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The San Francisco call. [volume] (San Francisco [Calif.]) 1895-1913, November 20, 1896, Image 4

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Freed From Vags Only to
Be at the Mercy of
Ten Hold-Ups in One Night in
Different Parts of the
The Übiquitous Tall Masked Man,
With Gun and Knife, Causes
VANCOUVER, B. C, Nov. 19.— Citizens
of Vancouver, B. C, have been terrorized
for months by a gang of burglars and
sneakthieves, from which they have only
recently been relieved by the adoption of
vigorous methods on tne part of the po
lice officials and the ordering out of town
of every "vag" upon whom they could lay
their hands. Now they are being visited
by an even more dangerous phase of ter
rorism, carried out by masked highway
men, who. with revolver and knife, way
lay pedestrians on their way home at
night or early in the morning.
One night this week ten men were held
up in different parts of the city and made
to stand and deliver to their assailant all
the loose change they had on them.
A party of four well-known citizens pass
ing about midnight on one of the niostl
central streets, were suddenly pounced
upon by a tall man wearing a mas&, who,
with a knife and revolver, ordered them
to produce their money, and having
obeyed were ordered to proceed on their
Last night two musicians, on their way
home from performing in the orchestra at
the theater, were met by the same indi
vidual, according to the description, and
relieved of several dollars of loose change.
From a miner the sum of $70 was secured,
and an Italian who had courage enough to
resist the demands made upon him by his
assailant, was shot twice, and is now lying
in the hospital in a dangerous condition.
The Italian says that when he refused
to pay up the highwayman threatened
him and he grappled with the unknown,
who promptly fired at him twice and
leaving him prostrate on the ground
departed, cursing the unfortunate man.
The people here are becoming seriously
alarmed, and unless vigorous steps are
taken by the police to meet this new
emergency a vigilance committee, which
was spoken of during the burglar scare,
will probably be resorted to.
The tall highwayman was quite jocular
with some of his victims, informing them
that he was broke and took this means of
obtaining a living, assuring them that if
tney would give him their names and
addresses he would certainly return the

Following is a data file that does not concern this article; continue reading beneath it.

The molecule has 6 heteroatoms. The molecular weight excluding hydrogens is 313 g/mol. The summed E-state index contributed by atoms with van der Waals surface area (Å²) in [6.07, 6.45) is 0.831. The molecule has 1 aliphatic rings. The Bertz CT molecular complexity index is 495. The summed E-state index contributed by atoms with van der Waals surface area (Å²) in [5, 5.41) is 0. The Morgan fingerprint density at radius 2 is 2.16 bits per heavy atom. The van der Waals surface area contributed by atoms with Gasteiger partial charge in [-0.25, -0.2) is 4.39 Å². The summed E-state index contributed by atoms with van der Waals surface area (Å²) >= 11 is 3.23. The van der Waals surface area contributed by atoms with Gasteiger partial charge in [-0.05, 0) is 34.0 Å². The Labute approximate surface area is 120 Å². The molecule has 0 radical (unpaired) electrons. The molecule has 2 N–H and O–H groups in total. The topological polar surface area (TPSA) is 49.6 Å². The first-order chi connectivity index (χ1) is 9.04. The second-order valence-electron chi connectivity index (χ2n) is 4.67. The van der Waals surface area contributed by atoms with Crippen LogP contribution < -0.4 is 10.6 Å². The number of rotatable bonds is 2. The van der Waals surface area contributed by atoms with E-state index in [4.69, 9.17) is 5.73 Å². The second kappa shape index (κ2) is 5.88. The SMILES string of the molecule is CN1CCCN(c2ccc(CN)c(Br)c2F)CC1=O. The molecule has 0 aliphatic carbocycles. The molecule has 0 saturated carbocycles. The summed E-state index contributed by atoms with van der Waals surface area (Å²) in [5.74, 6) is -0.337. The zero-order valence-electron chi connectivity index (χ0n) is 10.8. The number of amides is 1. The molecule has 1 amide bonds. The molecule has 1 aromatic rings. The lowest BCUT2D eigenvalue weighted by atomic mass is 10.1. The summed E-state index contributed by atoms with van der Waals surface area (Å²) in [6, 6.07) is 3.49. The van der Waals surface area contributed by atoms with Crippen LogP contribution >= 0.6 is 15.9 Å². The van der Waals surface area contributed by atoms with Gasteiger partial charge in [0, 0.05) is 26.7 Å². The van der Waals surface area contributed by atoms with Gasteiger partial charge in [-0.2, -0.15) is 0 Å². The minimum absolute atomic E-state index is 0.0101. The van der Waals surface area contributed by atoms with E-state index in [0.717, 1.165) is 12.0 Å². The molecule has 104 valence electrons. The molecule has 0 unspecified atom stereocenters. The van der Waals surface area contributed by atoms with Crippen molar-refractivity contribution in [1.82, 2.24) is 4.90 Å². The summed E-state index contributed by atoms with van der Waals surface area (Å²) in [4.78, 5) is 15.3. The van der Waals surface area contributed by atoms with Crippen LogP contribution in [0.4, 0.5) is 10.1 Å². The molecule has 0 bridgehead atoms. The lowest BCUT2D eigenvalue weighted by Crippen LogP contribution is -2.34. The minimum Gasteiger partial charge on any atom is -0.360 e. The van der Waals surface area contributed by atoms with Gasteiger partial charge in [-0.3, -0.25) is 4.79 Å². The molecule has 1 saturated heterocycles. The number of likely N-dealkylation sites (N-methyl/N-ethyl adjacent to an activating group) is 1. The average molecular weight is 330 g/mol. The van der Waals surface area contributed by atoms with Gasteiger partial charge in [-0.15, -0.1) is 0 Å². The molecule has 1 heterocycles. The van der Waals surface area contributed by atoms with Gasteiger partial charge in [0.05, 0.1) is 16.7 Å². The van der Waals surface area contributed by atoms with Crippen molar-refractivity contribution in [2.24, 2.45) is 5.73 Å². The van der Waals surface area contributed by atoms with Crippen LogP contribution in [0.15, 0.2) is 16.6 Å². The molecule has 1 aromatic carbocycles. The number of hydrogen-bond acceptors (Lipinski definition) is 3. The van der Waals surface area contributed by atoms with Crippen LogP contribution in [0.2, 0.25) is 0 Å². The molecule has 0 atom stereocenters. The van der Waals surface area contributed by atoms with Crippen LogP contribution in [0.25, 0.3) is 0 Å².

money some time.
The Mormon Apostle Excommunicated for
Seeking Election to the Un.ted
States Senate.
SALT LAKE. Utah. Nov. 19. -Hon.
Moses Thatcher, candidate lor the United
States Senate, who incurred the displeas
e ure of the high officials of the Mormon
cnurch for running for a public office
without their permission, was tried to-day
by the church dignitaries for insubordina
tion and refusing to hearken to the voice
of the church authorities. Mr. Thatcher
was not present and ignored the whole
proceedings, aud the ten apostles who
were his judges unanimously decided that
Thatcher be severed irom the council of
the twelve apostles and that he be de
prived of his apostleship and other offices
in the priesthood, and a public notice to
that effect was published this alternoon in
the Deseret News, the official organ of the
church. The News and the church of
ficials keep up their opposition to the
election of Thatcher to the Senate on the
ground that bis candidacy is based on his
opposition to the churcu and that his elec
tion would be a reward for opposing the
church in exercising authority over its
members, wiiich in the eyes oi the Mor
mon church dignitaries i 3 a heinous
Bob Hayes Killed and Black Jack Badly
TUCSON, Aeiz.. Nov. 19.— News has
reached here of a desperate fight near the
Chihuahua line. For some days past
Marshal Hall and a determined posse have
been in hoi pursuit of BiacK Jack and his
gang. Several times the officers of the
law were quite close to the desperadoes,
hut never near enough to engage them.
Finally, however, they caught them in a
position where they had to fight. The
6heriff's posse opened h're first. At the
fiist tire the notorious Bob Hayes was
killed. Black Jack himself was badly
wounded, but despite his severe wounds,
tbe noted bandit escaped. None of the
pose were injured. They are still in hot
pursuit of Black Jack.
Sensational btory Publiihed by a Fresno
FRESNO, Cal., Nov. 19.— The Evening
Expobitor to-day prints an interesting
story about Murderer Roe's visit to
Woodland and his statement that one
night in 1882 he saw Under Sheriff
Maltby of Yolo County killed by Sheriff
Frank Rahm, who is now postmaster at
Tbe story is related by Wesley Stoten
berg, a brother of Ken fctotenbera, the
person who swore tiiat he. while in the
company of a man named Choree Harris
saw Ma.tby struck down by Sheriff Rahm
in the courthouse yard at Woodland.
Wesley dpclares that he has seen a
portrait of Roe and that it corresponds
with a description of the mysterious
George Harris, as given by Ren Stoten
Wesley further states that he has reason
to snow that his brother Ren told the